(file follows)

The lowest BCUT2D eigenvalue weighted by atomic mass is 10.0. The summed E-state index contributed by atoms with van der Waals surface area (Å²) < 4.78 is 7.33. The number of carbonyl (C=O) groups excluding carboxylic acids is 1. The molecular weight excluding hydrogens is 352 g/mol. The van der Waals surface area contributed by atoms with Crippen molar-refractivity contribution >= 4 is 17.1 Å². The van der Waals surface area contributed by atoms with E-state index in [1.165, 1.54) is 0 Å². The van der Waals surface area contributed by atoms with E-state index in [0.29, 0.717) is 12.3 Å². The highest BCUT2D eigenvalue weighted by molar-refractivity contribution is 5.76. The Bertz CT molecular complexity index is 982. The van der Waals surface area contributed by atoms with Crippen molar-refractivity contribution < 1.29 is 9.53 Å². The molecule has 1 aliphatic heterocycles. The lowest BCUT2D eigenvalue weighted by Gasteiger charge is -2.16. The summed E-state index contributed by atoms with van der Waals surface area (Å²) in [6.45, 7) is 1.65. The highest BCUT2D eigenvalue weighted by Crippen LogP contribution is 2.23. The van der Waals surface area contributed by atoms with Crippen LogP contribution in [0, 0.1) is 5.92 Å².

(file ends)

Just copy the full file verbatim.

The lowest BCUT2D eigenvalue weighted by atomic mass is 10.0. The summed E-state index contributed by atoms with van der Waals surface area (Å²) < 4.78 is 7.33. The number of carbonyl (C=O) groups excluding carboxylic acids is 1. The molecular weight excluding hydrogens is 352 g/mol. The van der Waals surface area contributed by atoms with Crippen molar-refractivity contribution >= 4 is 17.1 Å². The van der Waals surface area contributed by atoms with E-state index in [1.165, 1.54) is 0 Å². The van der Waals surface area contributed by atoms with E-state index in [0.29, 0.717) is 12.3 Å². The highest BCUT2D eigenvalue weighted by molar-refractivity contribution is 5.76. The Bertz CT molecular complexity index is 982. The van der Waals surface area contributed by atoms with Crippen molar-refractivity contribution < 1.29 is 9.53 Å². The molecule has 1 aliphatic heterocycles. The lowest BCUT2D eigenvalue weighted by Gasteiger charge is -2.16. The summed E-state index contributed by atoms with van der Waals surface area (Å²) in [6.45, 7) is 1.65. The highest BCUT2D eigenvalue weighted by Crippen LogP contribution is 2.23. The van der Waals surface area contributed by atoms with Crippen LogP contribution in [0, 0.1) is 5.92 Å².